It’s been more than five years since the Brexit referendum passed with a narrow margin. Representatives from both the UK and the EU have been hard at work during this time to work out a deal for future trade relationships between both parties, and we now have a trade deal in place that eliminates tariffs and quotas but has introduced certain stipulations on various exports.
The biggest change, however, is that, now, the UK has greater regulatory freedom, meaning that financial institutions no longer have to comply with EU laws unless they carry out transactions with EU businesses.
While there are certain merits to the British exit from the EU, many economists argue that Brexit will cause significant uncertainty for the business environment—at least in the short term.
According to experts, the UK must exercise its newly-gained regulatory freedom to formulate regulations focused on the recovery of the economy, in the short term, and sustainability and development in the long term.
What this means for the financial sector is that institutions can expect a wave of changes to the regulatory landscape driven by a newly-domesticated compliance framework to handle the uncertainty brought about by Brexit.
Which EU regulations will continue in the post-Brexit UK?
In December 2020, the Financial Conduct Authority (FCA) released guidelines regarding which EU regulations will continue to be enforced in the post-Brexit era.
These guidelines, collectively known as Temporary Transitional Power (TTP) directions, also provide guidance on which EU regulations are exempted until the end of the transition period in March 2022.
Among these laws, GDPR was adopted widely across the EU. Given its extensive reach, even countries outside the Union implemented it to guide their operations. GDPR will continue to be enforced in the post-Brexit era, as many businesses maintain close ties with European businesses and serve customers from the EU region.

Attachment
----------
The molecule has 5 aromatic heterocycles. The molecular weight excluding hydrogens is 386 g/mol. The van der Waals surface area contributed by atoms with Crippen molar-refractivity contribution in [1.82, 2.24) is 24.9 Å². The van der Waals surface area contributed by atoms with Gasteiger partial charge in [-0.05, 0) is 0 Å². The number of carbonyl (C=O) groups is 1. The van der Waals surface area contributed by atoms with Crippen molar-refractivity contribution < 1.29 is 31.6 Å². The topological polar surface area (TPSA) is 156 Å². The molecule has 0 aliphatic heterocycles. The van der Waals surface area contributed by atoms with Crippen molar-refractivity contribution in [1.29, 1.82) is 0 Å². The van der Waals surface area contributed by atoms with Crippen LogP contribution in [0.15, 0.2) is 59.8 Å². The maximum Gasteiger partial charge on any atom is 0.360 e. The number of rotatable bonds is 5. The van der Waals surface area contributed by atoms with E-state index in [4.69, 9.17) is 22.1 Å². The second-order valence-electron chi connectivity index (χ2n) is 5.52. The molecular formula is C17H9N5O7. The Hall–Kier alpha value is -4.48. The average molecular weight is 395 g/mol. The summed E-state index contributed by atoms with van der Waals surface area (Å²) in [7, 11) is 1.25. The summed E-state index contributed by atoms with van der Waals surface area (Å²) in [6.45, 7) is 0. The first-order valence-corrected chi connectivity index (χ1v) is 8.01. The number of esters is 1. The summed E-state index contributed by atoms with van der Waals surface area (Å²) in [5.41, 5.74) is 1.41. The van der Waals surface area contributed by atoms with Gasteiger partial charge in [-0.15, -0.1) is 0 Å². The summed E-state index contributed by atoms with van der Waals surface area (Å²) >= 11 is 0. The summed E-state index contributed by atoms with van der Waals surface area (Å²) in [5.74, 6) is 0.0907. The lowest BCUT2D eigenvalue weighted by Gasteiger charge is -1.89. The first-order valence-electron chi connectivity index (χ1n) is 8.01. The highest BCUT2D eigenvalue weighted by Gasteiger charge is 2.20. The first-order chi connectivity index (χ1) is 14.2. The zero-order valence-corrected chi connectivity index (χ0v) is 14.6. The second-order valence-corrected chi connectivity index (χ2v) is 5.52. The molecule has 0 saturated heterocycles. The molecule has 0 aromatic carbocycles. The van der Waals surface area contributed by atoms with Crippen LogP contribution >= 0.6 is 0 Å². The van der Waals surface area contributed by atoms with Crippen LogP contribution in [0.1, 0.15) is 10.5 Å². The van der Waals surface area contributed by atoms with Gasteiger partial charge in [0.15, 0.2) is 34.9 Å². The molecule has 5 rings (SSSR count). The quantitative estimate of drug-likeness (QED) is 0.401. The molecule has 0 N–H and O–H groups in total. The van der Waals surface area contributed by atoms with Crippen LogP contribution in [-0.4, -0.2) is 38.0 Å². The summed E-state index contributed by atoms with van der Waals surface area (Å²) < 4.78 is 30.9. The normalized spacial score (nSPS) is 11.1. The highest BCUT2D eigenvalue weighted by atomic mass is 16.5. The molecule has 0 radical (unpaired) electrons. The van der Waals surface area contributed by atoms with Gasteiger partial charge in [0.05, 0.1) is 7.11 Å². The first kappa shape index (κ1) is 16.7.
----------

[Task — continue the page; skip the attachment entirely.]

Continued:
In addition to GDPR, financial market regulations like MiFID are also expected to continue to be enforced in the UK.
Similarly, the UK Sanctions and Anti-Money Laundering Act of 2018, which is a derivative of the EU anti-money laundering regulation will continue to be enforced for financial institutions that operate in international regions despite the relatively low number of violations across UK banks and other financial institutions.
These AML laws will govern everything from customer acquisition to individual transactions, and financial institutions will be responsible for reporting susceptible activities to the FCA.
Apart from these primary regulations, UK and EU regulators will continue to work closely to implement policies that apply to both regions.
How will the regulatory landscape change in the post-Brexit era?
Since Brexit came into effect, the Committee on the Future Relationship with the European Union, which is responsible for reviewing the future of UK/EU relations, has been advocating for greater leeway for the creation of self-regulated organisations in the UK—a departure from the EU model of relying on regulators.
For instance, The UK has been looking at various changes across the board, including the scrapping of caps on dark pools in which traders can trade without signalling their intentions to the wider market.
In line with the increased emphasis on freedom for financial institutions, regulators have also decided not to extend the application of the Securities Financing Transactions Regulation (SFTR) to non-financial companies and have refrained from implementing the EU Central Securities Depositories Regulation (CSDR) settlement discipline regime.
Post-Brexit financial regulations will shape the future of the UK’s financial institutions
With UK regulators gaining greater freedom to explore more specific regulatory guidelines for the finance sector, financial institutions can expect a host of regulation changes in the coming years.
Today, financial service providers need to leverage advanced compliance workflows and tools to keep up with the compliance requirements of the future.